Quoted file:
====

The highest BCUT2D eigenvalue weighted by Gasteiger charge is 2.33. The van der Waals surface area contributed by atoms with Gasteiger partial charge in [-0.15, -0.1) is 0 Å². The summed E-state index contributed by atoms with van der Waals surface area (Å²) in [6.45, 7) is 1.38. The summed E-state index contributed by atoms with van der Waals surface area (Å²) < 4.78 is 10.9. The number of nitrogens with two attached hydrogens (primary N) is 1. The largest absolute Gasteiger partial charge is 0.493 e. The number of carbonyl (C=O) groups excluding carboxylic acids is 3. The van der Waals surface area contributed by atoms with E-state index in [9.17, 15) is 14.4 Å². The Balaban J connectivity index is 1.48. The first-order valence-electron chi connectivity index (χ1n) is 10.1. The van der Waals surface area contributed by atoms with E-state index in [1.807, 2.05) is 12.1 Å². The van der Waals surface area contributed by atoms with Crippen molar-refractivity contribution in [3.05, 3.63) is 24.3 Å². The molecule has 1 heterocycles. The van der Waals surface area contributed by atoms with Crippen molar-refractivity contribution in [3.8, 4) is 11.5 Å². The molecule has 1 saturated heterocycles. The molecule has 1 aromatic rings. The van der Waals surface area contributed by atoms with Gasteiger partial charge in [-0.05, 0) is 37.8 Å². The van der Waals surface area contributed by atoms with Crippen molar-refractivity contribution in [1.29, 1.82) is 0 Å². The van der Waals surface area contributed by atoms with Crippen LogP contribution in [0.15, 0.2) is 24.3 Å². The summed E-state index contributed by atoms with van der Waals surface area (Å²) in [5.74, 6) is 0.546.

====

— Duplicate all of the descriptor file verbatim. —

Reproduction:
The highest BCUT2D eigenvalue weighted by Gasteiger charge is 2.33. The van der Waals surface area contributed by atoms with Gasteiger partial charge in [-0.15, -0.1) is 0 Å². The summed E-state index contributed by atoms with van der Waals surface area (Å²) in [6.45, 7) is 1.38. The summed E-state index contributed by atoms with van der Waals surface area (Å²) < 4.78 is 10.9. The number of nitrogens with two attached hydrogens (primary N) is 1. The largest absolute Gasteiger partial charge is 0.493 e. The number of carbonyl (C=O) groups excluding carboxylic acids is 3. The van der Waals surface area contributed by atoms with E-state index in [9.17, 15) is 14.4 Å². The Balaban J connectivity index is 1.48. The first-order valence-electron chi connectivity index (χ1n) is 10.1. The van der Waals surface area contributed by atoms with E-state index in [1.807, 2.05) is 12.1 Å². The van der Waals surface area contributed by atoms with Crippen molar-refractivity contribution in [3.05, 3.63) is 24.3 Å². The molecule has 1 heterocycles. The van der Waals surface area contributed by atoms with Crippen molar-refractivity contribution in [3.8, 4) is 11.5 Å². The molecule has 1 saturated heterocycles. The molecule has 1 aromatic rings. The van der Waals surface area contributed by atoms with Gasteiger partial charge in [-0.05, 0) is 37.8 Å². The van der Waals surface area contributed by atoms with Crippen molar-refractivity contribution in [1.29, 1.82) is 0 Å². The van der Waals surface area contributed by atoms with Crippen LogP contribution in [0.15, 0.2) is 24.3 Å². The summed E-state index contributed by atoms with van der Waals surface area (Å²) in [5.74, 6) is 0.546.